Now look up and to the right of Saturn and look for a group of stars that look like a giant backward question mark.

The star at the bottom of the question mark is Regulus. (It's about 77 1/2 light years away--it takes a photon about one human lifetime to get here.)

Draw an imaginary line between Saturn and Regulus. Now sweep your binoculars along this line. Tomorrow the comet will be just below Saturn along this line; by Saturday, it will be kissing Regulus.

Is it worth looking for? I can't answer that. Neither can the Google news, nor the pretty weather woman telling you about it on the evening news.

I can tell you this:
You are going to be long dead before Lulin comes back.

And this:
Your monitor holds no surprises.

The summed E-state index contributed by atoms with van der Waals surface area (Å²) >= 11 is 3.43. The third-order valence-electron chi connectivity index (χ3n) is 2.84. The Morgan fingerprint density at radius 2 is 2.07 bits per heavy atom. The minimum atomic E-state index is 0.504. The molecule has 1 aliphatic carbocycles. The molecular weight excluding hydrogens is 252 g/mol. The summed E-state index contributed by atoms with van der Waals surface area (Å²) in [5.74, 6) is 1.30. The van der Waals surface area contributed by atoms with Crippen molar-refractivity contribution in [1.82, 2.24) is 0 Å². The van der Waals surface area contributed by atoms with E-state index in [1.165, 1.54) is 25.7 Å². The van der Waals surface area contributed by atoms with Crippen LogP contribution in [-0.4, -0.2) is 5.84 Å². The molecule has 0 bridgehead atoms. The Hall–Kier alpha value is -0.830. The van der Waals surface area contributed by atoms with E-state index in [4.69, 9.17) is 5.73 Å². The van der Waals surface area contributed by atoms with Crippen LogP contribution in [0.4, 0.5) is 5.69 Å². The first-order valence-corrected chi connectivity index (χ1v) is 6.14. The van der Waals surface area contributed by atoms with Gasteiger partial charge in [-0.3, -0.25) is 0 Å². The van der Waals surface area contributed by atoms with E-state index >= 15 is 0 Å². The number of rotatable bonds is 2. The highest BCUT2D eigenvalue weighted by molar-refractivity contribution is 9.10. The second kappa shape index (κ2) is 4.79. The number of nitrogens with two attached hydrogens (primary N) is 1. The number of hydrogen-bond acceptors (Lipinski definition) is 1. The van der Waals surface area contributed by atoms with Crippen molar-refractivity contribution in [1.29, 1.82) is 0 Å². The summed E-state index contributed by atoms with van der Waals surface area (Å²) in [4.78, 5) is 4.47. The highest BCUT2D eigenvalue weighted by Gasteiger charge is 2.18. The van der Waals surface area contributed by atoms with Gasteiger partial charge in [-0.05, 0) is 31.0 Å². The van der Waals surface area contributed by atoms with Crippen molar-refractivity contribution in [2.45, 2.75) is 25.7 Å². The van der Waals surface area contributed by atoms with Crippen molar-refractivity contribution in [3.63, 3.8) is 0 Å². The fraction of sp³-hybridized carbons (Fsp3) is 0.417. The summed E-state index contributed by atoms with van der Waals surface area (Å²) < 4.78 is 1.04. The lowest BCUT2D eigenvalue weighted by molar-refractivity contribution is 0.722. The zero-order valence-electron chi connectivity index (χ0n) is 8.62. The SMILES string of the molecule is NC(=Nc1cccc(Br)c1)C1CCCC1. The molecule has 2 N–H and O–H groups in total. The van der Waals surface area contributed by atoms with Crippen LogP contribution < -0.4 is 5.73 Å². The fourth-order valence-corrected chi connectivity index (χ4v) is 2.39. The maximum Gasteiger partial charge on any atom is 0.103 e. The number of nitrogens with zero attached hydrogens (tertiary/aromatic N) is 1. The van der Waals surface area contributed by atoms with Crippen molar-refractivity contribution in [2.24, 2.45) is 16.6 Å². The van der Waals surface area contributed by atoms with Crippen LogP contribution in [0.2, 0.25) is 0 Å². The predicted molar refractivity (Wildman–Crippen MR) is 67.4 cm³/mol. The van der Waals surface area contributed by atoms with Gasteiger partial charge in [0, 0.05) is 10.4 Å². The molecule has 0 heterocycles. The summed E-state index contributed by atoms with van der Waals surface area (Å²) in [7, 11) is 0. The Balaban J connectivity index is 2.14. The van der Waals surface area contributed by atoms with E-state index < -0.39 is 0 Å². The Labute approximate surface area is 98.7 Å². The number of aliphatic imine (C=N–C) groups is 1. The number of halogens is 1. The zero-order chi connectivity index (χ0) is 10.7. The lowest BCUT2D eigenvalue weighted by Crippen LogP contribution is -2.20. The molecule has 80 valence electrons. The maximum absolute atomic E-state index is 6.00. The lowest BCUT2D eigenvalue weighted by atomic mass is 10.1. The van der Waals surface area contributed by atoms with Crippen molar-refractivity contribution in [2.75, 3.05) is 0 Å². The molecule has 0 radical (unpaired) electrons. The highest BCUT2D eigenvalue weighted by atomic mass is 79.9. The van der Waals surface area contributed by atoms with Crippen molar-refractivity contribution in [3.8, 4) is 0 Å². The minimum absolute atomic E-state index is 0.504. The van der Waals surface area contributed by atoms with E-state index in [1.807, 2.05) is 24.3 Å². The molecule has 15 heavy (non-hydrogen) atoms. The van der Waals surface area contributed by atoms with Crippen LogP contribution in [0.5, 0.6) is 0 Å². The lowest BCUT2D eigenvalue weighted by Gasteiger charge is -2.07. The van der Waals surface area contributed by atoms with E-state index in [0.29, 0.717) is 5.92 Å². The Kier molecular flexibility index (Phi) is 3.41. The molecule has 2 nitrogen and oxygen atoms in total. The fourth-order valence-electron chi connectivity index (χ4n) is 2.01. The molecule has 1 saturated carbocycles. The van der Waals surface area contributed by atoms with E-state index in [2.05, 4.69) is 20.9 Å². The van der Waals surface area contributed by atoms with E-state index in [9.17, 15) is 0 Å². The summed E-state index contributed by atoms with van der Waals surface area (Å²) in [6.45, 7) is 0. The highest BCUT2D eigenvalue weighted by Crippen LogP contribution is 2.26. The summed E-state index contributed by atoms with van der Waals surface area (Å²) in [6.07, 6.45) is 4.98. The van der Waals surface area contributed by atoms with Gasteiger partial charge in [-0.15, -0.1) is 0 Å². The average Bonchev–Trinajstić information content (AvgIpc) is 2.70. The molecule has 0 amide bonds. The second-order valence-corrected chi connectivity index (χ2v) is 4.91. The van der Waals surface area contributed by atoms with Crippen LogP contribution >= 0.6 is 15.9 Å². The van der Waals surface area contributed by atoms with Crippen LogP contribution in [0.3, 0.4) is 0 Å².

And also this:

So long as western culture exists in its present form,
you will always have pretty weather women (and men) ready to provide
you with vicarious living, talking of miracles in the sky.

I am frightened by the prospect of death, but even more scared of not living. Once the scales tip the other way, I'll wile away most of my waking hours in front of the monitor.

Until then, I'll keep looking up.

The picture is by Paolo Candy, who named the comet the Sword Comet.
I found the photo in Sky and Telescope.
(He named Comet Holmes the Jellyfish Comet--he is truly a comet artist)

The Leo constellation is from NASA--the backwards "?" is on the right.

Thursday, February 19, 2009

Another "Raising the Bar" ceremony

"All kids are born with the ability to do it."
Lucille Davy, NJ Education Commissioner
February 18, 2009

I really wish the newspaper had modified the "it" better, but in context, I think she meant passing the newer, better, shinier, higher standards given preliminary approval by the state Board of Ed yesterday.